• Food Components: The dog food should contain less sodium, sugar, and carbohydrates. Go for dry canned food since moist and soft dog foods are noted to have higher carbohydrate contents. Also, dry dog food contain digestible complex carbs which slows the digestive process, minimizing fluctuation in blood glucose levels. DO NOT feed semi-moist foods since the carbohydrates in these diets are more easily digested, possibly raising sugar levels (hyperglyceamia).

    Make sure that you read the levels first before buying. If there is no label or nutritional facts, you had better avoid that food. In general, veterinary nutritionists tend to avoid reduced fat or carbohydrate foods since this may harm the overall condition of the dog.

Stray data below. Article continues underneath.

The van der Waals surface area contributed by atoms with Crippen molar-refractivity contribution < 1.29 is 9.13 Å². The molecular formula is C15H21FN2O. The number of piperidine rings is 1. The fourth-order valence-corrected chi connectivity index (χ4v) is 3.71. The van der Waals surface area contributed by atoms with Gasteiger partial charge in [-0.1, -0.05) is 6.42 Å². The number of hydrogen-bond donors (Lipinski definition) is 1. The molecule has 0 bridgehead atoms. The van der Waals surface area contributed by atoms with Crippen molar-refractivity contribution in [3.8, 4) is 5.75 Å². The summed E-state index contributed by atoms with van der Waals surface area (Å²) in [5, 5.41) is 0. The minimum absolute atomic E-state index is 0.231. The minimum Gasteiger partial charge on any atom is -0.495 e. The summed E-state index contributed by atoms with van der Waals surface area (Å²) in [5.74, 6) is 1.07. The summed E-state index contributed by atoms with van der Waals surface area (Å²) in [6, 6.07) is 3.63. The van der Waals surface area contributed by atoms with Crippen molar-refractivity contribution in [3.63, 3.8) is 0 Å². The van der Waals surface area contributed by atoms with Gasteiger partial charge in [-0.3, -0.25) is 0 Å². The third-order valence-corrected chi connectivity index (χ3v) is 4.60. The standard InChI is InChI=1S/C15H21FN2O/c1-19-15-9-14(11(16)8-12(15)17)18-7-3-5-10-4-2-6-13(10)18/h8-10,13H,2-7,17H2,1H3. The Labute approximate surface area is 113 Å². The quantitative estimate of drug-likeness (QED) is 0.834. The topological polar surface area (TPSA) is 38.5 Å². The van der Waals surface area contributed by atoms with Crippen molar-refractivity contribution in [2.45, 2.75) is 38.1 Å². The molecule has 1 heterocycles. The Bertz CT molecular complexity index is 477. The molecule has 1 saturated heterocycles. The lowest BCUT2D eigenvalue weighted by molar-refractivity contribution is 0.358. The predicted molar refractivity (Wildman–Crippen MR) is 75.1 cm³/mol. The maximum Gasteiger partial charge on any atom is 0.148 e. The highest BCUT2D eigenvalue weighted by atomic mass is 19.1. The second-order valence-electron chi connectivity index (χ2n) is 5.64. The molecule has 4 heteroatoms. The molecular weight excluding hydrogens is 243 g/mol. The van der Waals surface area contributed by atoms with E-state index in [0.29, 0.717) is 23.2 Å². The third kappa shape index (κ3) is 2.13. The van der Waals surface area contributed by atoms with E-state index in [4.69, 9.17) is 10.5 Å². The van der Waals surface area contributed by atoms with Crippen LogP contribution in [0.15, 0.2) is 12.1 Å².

Fiber: Foods with higher levels of fiber are beneficial for dogs that are overweight. The fiber improves sugar control by delaying the digestion of starch and sugar absorption into the blood. Higher levels of fiber also help with dog weight loss. The downside of higher fiber dog diest is that they don't taste as good and the lower levels of calories can cause excessive weight gain in dogs that are already at normal weight.  In general, higher fiber levels are only for overweight dogs.
  • Overweight Dogs: If your dog is overweight, look for foods that are low in fats and calories. Overweight dogs are more prone to develop diabetes. If they already have diabetes, managing the weight is one of the best ways to alleviate the disease. Good choices for diabetic dogs that are overweight are Purina OM or Hill's Prescription Diet w/d or r/d. Discuss these options with your veterinarian.
  • Dog Feeding Schedule: The time of day that you feed a diabetic dog food should enhance insulin effectiveness. Food should be eaten when the insulin is still present in the blood and therefore can handle the higher levels of glucose entering the body.